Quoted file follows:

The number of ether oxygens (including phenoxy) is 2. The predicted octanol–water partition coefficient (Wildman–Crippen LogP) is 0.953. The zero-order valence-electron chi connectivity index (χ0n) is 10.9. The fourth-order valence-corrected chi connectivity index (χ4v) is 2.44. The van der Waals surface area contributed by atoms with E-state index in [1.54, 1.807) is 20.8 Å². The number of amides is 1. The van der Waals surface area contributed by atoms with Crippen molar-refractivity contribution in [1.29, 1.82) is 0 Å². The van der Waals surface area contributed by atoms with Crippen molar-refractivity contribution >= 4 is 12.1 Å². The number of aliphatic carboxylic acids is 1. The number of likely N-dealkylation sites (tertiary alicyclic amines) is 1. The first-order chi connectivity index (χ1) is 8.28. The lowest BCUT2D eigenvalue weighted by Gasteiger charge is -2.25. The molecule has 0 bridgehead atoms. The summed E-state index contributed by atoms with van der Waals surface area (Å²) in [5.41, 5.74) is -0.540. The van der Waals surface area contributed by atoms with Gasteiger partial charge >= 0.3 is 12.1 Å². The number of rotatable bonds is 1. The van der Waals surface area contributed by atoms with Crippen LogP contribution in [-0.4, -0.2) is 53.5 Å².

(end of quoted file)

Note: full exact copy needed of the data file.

The number of ether oxygens (including phenoxy) is 2. The predicted octanol–water partition coefficient (Wildman–Crippen LogP) is 0.953. The zero-order valence-electron chi connectivity index (χ0n) is 10.9. The fourth-order valence-corrected chi connectivity index (χ4v) is 2.44. The van der Waals surface area contributed by atoms with E-state index in [1.54, 1.807) is 20.8 Å². The number of amides is 1. The van der Waals surface area contributed by atoms with Crippen molar-refractivity contribution in [1.29, 1.82) is 0 Å². The van der Waals surface area contributed by atoms with Crippen molar-refractivity contribution >= 4 is 12.1 Å². The number of aliphatic carboxylic acids is 1. The number of likely N-dealkylation sites (tertiary alicyclic amines) is 1. The first-order chi connectivity index (χ1) is 8.28. The lowest BCUT2D eigenvalue weighted by Gasteiger charge is -2.25. The molecule has 0 bridgehead atoms. The summed E-state index contributed by atoms with van der Waals surface area (Å²) in [5.41, 5.74) is -0.540. The van der Waals surface area contributed by atoms with Gasteiger partial charge >= 0.3 is 12.1 Å². The number of rotatable bonds is 1. The van der Waals surface area contributed by atoms with Crippen LogP contribution in [-0.4, -0.2) is 53.5 Å².